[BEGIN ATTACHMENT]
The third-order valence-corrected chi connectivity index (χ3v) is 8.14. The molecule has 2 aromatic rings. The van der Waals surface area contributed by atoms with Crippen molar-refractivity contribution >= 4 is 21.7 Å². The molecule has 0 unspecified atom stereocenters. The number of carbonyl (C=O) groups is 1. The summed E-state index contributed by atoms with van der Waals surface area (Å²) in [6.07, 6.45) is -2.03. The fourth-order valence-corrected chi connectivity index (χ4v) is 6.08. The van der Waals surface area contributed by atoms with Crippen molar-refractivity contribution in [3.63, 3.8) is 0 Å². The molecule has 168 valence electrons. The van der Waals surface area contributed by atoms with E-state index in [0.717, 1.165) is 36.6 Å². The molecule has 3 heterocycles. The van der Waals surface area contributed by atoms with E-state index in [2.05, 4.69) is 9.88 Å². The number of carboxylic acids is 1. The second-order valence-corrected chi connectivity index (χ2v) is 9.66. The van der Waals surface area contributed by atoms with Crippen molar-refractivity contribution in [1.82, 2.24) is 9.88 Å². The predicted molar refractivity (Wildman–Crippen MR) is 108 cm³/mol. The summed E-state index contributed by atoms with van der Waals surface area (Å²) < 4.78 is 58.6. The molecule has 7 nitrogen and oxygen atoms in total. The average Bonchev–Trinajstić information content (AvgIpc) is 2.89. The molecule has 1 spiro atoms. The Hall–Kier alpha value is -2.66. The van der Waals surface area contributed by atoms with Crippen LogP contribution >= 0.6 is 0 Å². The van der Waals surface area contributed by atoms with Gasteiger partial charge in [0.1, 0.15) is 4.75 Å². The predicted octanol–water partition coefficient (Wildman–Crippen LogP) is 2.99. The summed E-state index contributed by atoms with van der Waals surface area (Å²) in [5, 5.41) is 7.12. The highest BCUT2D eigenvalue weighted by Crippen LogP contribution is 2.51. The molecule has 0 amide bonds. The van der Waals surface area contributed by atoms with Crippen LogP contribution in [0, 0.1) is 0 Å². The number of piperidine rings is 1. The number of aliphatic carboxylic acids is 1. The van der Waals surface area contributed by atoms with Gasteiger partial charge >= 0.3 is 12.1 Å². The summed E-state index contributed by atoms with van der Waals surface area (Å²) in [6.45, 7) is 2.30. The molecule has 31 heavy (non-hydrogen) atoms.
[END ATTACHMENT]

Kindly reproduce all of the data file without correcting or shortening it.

The third-order valence-corrected chi connectivity index (χ3v) is 8.14. The molecule has 2 aromatic rings. The van der Waals surface area contributed by atoms with Crippen molar-refractivity contribution >= 4 is 21.7 Å². The molecule has 0 unspecified atom stereocenters. The number of carbonyl (C=O) groups is 1. The summed E-state index contributed by atoms with van der Waals surface area (Å²) in [6.07, 6.45) is -2.03. The fourth-order valence-corrected chi connectivity index (χ4v) is 6.08. The van der Waals surface area contributed by atoms with Crippen molar-refractivity contribution in [3.63, 3.8) is 0 Å². The molecule has 168 valence electrons. The van der Waals surface area contributed by atoms with E-state index in [0.717, 1.165) is 36.6 Å². The molecule has 3 heterocycles. The van der Waals surface area contributed by atoms with E-state index in [2.05, 4.69) is 9.88 Å². The number of carboxylic acids is 1. The second-order valence-corrected chi connectivity index (χ2v) is 9.66. The van der Waals surface area contributed by atoms with Crippen molar-refractivity contribution in [1.82, 2.24) is 9.88 Å². The predicted molar refractivity (Wildman–Crippen MR) is 108 cm³/mol. The summed E-state index contributed by atoms with van der Waals surface area (Å²) < 4.78 is 58.6. The molecule has 7 nitrogen and oxygen atoms in total. The average Bonchev–Trinajstić information content (AvgIpc) is 2.89. The molecule has 1 spiro atoms. The Hall–Kier alpha value is -2.66. The van der Waals surface area contributed by atoms with Crippen LogP contribution >= 0.6 is 0 Å². The van der Waals surface area contributed by atoms with Gasteiger partial charge in [0.1, 0.15) is 4.75 Å². The predicted octanol–water partition coefficient (Wildman–Crippen LogP) is 2.99. The summed E-state index contributed by atoms with van der Waals surface area (Å²) in [5, 5.41) is 7.12. The highest BCUT2D eigenvalue weighted by Crippen LogP contribution is 2.51. The molecule has 0 amide bonds. The van der Waals surface area contributed by atoms with Crippen LogP contribution in [0, 0.1) is 0 Å². The number of piperidine rings is 1. The number of aliphatic carboxylic acids is 1. The van der Waals surface area contributed by atoms with Gasteiger partial charge >= 0.3 is 12.1 Å². The summed E-state index contributed by atoms with van der Waals surface area (Å²) in [6.45, 7) is 2.30. The molecule has 31 heavy (non-hydrogen) atoms.